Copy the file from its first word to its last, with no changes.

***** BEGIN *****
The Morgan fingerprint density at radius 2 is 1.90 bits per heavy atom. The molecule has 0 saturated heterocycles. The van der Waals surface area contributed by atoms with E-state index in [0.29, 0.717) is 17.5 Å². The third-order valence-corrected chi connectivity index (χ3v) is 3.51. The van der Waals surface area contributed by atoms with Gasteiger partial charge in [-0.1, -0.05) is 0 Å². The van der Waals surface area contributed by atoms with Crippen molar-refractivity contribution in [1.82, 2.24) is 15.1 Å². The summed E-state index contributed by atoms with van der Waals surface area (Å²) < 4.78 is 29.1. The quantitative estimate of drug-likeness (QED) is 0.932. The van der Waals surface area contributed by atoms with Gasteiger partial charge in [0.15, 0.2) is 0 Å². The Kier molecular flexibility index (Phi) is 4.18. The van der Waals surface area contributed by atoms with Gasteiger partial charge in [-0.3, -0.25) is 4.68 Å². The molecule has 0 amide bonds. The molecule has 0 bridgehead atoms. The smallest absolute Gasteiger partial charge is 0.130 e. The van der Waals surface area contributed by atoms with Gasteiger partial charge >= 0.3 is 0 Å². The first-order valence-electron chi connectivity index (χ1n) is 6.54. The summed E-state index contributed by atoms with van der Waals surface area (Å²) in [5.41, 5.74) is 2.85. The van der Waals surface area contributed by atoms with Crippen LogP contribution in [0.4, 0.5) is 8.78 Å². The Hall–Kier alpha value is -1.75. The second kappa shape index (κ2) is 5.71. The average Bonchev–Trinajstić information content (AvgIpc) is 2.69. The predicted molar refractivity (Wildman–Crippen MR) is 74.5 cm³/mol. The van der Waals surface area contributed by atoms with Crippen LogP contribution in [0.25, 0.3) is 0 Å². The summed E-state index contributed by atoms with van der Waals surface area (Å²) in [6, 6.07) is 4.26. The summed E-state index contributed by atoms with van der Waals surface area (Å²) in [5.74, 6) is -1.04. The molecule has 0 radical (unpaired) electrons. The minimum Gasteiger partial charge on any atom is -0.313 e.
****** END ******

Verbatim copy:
The Morgan fingerprint density at radius 2 is 1.90 bits per heavy atom. The molecule has 0 saturated heterocycles. The van der Waals surface area contributed by atoms with E-state index in [0.29, 0.717) is 17.5 Å². The third-order valence-corrected chi connectivity index (χ3v) is 3.51. The van der Waals surface area contributed by atoms with Gasteiger partial charge in [-0.1, -0.05) is 0 Å². The van der Waals surface area contributed by atoms with Crippen molar-refractivity contribution in [1.82, 2.24) is 15.1 Å². The summed E-state index contributed by atoms with van der Waals surface area (Å²) < 4.78 is 29.1. The quantitative estimate of drug-likeness (QED) is 0.932. The van der Waals surface area contributed by atoms with Gasteiger partial charge in [0.15, 0.2) is 0 Å². The Kier molecular flexibility index (Phi) is 4.18. The van der Waals surface area contributed by atoms with Gasteiger partial charge in [-0.3, -0.25) is 4.68 Å². The molecule has 0 amide bonds. The molecule has 0 bridgehead atoms. The smallest absolute Gasteiger partial charge is 0.130 e. The van der Waals surface area contributed by atoms with Gasteiger partial charge >= 0.3 is 0 Å². The first-order valence-electron chi connectivity index (χ1n) is 6.54. The summed E-state index contributed by atoms with van der Waals surface area (Å²) in [5.41, 5.74) is 2.85. The van der Waals surface area contributed by atoms with Crippen LogP contribution in [0.4, 0.5) is 8.78 Å². The Hall–Kier alpha value is -1.75. The second kappa shape index (κ2) is 5.71. The average Bonchev–Trinajstić information content (AvgIpc) is 2.69. The predicted molar refractivity (Wildman–Crippen MR) is 74.5 cm³/mol. The van der Waals surface area contributed by atoms with Crippen LogP contribution in [0.25, 0.3) is 0 Å². The summed E-state index contributed by atoms with van der Waals surface area (Å²) in [6, 6.07) is 4.26. The summed E-state index contributed by atoms with van der Waals surface area (Å²) in [5.74, 6) is -1.04. The molecule has 0 radical (unpaired) electrons. The minimum Gasteiger partial charge on any atom is -0.313 e.